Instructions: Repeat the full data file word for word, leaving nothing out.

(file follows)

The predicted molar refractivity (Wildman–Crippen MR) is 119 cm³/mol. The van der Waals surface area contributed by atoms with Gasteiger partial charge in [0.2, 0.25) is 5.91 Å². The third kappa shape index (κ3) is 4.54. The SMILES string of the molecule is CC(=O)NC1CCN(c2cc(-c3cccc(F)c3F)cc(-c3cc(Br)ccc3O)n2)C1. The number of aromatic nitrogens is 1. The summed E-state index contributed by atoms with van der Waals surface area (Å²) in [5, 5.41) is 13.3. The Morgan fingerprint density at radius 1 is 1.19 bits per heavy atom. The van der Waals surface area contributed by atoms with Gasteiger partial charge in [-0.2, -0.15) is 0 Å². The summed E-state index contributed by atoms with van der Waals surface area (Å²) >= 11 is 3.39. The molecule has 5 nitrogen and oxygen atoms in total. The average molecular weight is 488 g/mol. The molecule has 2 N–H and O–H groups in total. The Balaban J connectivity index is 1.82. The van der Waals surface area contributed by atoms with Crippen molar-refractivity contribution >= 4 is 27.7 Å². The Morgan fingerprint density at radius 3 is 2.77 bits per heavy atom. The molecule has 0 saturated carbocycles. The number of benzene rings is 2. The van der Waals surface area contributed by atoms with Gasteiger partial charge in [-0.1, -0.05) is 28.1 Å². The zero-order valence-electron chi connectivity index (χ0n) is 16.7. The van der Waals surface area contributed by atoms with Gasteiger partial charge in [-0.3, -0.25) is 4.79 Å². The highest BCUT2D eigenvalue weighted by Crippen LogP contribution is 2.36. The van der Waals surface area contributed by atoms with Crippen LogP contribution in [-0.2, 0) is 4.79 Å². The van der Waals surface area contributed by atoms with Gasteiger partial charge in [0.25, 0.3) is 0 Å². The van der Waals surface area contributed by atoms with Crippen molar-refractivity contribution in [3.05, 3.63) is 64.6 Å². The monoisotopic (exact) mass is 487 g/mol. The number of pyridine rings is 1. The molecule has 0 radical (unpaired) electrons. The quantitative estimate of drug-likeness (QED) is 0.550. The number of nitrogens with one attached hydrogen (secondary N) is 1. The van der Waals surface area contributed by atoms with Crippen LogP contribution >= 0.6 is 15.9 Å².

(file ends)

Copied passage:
The predicted molar refractivity (Wildman–Crippen MR) is 119 cm³/mol. The van der Waals surface area contributed by atoms with Gasteiger partial charge in [0.2, 0.25) is 5.91 Å². The third kappa shape index (κ3) is 4.54. The SMILES string of the molecule is CC(=O)NC1CCN(c2cc(-c3cccc(F)c3F)cc(-c3cc(Br)ccc3O)n2)C1. The number of aromatic nitrogens is 1. The summed E-state index contributed by atoms with van der Waals surface area (Å²) in [5, 5.41) is 13.3. The Morgan fingerprint density at radius 1 is 1.19 bits per heavy atom. The van der Waals surface area contributed by atoms with Gasteiger partial charge in [-0.2, -0.15) is 0 Å². The summed E-state index contributed by atoms with van der Waals surface area (Å²) >= 11 is 3.39. The molecule has 5 nitrogen and oxygen atoms in total. The average molecular weight is 488 g/mol. The molecule has 2 N–H and O–H groups in total. The Balaban J connectivity index is 1.82. The van der Waals surface area contributed by atoms with Crippen molar-refractivity contribution >= 4 is 27.7 Å². The Morgan fingerprint density at radius 3 is 2.77 bits per heavy atom. The molecule has 0 saturated carbocycles. The number of benzene rings is 2. The van der Waals surface area contributed by atoms with Gasteiger partial charge in [-0.1, -0.05) is 28.1 Å². The zero-order valence-electron chi connectivity index (χ0n) is 16.7. The van der Waals surface area contributed by atoms with Gasteiger partial charge in [-0.3, -0.25) is 4.79 Å². The highest BCUT2D eigenvalue weighted by Crippen LogP contribution is 2.36. The van der Waals surface area contributed by atoms with Crippen LogP contribution in [-0.2, 0) is 4.79 Å². The van der Waals surface area contributed by atoms with Gasteiger partial charge in [0.25, 0.3) is 0 Å². The van der Waals surface area contributed by atoms with Crippen molar-refractivity contribution in [3.05, 3.63) is 64.6 Å². The monoisotopic (exact) mass is 487 g/mol. The number of pyridine rings is 1. The molecule has 0 radical (unpaired) electrons. The quantitative estimate of drug-likeness (QED) is 0.550. The number of nitrogens with one attached hydrogen (secondary N) is 1. The van der Waals surface area contributed by atoms with Crippen LogP contribution >= 0.6 is 15.9 Å².